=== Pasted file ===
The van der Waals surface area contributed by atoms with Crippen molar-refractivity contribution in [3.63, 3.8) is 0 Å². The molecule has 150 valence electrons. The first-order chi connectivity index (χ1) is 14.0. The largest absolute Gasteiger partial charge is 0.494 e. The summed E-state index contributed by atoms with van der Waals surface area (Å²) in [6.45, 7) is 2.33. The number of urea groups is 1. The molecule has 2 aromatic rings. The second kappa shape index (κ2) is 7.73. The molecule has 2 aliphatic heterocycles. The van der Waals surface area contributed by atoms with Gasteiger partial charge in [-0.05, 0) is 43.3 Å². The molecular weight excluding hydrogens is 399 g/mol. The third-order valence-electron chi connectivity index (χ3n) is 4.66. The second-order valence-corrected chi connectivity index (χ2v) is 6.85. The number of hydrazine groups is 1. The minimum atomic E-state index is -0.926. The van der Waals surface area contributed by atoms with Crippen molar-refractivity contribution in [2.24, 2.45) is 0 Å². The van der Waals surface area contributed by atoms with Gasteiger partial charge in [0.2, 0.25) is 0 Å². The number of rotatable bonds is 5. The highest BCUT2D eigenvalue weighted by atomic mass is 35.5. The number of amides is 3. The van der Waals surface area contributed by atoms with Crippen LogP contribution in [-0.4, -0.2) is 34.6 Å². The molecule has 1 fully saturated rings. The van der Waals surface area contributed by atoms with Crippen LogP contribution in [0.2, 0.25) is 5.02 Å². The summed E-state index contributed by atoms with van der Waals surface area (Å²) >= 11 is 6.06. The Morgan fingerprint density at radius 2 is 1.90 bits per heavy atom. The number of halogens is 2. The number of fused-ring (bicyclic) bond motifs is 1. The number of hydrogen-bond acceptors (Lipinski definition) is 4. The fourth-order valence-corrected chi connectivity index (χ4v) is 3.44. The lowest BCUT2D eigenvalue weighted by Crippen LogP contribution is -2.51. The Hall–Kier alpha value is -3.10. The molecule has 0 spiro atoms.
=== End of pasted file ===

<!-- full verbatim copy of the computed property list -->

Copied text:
The van der Waals surface area contributed by atoms with Crippen molar-refractivity contribution in [3.63, 3.8) is 0 Å². The molecule has 150 valence electrons. The first-order chi connectivity index (χ1) is 14.0. The largest absolute Gasteiger partial charge is 0.494 e. The summed E-state index contributed by atoms with van der Waals surface area (Å²) in [6.45, 7) is 2.33. The number of urea groups is 1. The molecule has 2 aromatic rings. The second kappa shape index (κ2) is 7.73. The molecule has 2 aliphatic heterocycles. The van der Waals surface area contributed by atoms with Gasteiger partial charge in [-0.05, 0) is 43.3 Å². The molecular weight excluding hydrogens is 399 g/mol. The third-order valence-electron chi connectivity index (χ3n) is 4.66. The second-order valence-corrected chi connectivity index (χ2v) is 6.85. The number of hydrazine groups is 1. The minimum atomic E-state index is -0.926. The van der Waals surface area contributed by atoms with Crippen molar-refractivity contribution in [2.24, 2.45) is 0 Å². The van der Waals surface area contributed by atoms with Gasteiger partial charge in [0.2, 0.25) is 0 Å². The number of rotatable bonds is 5. The highest BCUT2D eigenvalue weighted by atomic mass is 35.5. The number of amides is 3. The van der Waals surface area contributed by atoms with Crippen LogP contribution in [-0.4, -0.2) is 34.6 Å². The molecule has 1 fully saturated rings. The van der Waals surface area contributed by atoms with Crippen LogP contribution in [0.2, 0.25) is 5.02 Å². The summed E-state index contributed by atoms with van der Waals surface area (Å²) >= 11 is 6.06. The Morgan fingerprint density at radius 2 is 1.90 bits per heavy atom. The number of halogens is 2. The number of fused-ring (bicyclic) bond motifs is 1. The number of hydrogen-bond acceptors (Lipinski definition) is 4. The fourth-order valence-corrected chi connectivity index (χ4v) is 3.44. The lowest BCUT2D eigenvalue weighted by Crippen LogP contribution is -2.51. The Hall–Kier alpha value is -3.10. The molecule has 0 spiro atoms.